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A Pap smear can scoop up fetal cells for genome testing

The technique may be helpful for treating some disorders before birth

7:00am, November 22, 2016
9 week ultrasound

EARLY DAYS  This ultrasound is of a 9-week-old fetus. A new test using fetal cells obtained from a Pap smear can scan a fetus’s genome as early as five weeks.

Scanning a fetus’s genome just a few weeks after conception may soon be an option for expecting parents. Mom just needs to get a Pap smear first.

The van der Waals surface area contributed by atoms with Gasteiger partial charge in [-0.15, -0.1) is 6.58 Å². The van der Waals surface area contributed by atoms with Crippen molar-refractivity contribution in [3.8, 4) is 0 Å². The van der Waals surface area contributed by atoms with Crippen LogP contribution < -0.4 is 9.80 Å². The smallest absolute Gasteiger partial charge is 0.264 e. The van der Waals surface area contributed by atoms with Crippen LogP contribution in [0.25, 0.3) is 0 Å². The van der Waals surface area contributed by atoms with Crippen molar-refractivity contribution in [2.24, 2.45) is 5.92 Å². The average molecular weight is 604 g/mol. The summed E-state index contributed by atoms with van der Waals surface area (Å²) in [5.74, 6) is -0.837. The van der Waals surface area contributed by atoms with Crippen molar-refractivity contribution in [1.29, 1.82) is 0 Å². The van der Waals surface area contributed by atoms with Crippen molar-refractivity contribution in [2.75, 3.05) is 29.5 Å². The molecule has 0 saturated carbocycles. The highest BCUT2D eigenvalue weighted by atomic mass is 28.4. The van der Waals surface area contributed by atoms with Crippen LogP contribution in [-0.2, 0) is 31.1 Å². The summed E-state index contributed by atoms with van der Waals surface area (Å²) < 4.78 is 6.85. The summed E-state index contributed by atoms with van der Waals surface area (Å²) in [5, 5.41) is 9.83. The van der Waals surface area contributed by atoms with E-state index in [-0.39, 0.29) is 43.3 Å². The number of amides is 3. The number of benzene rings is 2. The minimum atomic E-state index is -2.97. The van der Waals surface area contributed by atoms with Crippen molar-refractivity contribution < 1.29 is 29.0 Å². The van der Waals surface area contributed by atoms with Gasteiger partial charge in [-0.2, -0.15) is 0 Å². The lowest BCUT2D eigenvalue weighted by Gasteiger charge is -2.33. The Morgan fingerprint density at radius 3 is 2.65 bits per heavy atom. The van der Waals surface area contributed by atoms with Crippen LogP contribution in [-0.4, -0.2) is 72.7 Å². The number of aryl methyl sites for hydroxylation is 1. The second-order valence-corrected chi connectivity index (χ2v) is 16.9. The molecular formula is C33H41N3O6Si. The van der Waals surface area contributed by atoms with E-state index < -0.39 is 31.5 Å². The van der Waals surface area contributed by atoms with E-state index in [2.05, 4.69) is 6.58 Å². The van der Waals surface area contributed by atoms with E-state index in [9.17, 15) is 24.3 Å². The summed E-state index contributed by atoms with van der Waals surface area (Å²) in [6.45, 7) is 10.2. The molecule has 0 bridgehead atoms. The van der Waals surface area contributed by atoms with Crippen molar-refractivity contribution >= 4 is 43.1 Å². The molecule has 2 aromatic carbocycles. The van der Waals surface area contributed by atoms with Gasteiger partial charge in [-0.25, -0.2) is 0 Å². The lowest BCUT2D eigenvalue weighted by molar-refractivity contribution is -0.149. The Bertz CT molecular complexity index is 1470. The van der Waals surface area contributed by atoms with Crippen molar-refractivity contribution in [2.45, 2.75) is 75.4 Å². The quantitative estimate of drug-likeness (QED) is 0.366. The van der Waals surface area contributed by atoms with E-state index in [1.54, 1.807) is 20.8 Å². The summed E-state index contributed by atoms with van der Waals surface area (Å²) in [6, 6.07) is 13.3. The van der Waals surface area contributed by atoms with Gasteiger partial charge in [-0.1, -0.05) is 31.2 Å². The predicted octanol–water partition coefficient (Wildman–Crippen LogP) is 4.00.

By scraping a woman’s cervix as early as five weeks into a pregnancy, researchers can collect enough fetal cells to test for abnormalities linked to more than 6,000 genetic disorders, researchers report November 2 in Science Translational Medicine. It’s not clear exactly how fetal cells make their way down to the cervix, says study coauthor Sascha Drewlo of Wayne State University School of Medicine in Detroit. But the cells may invade mom’s mucus-secreting glands, and then get washed into the cervical canal.

Current prenatal tests include amniocentesis and chorionic villus sampling, but they work later in pregnancy: at least 12 weeks

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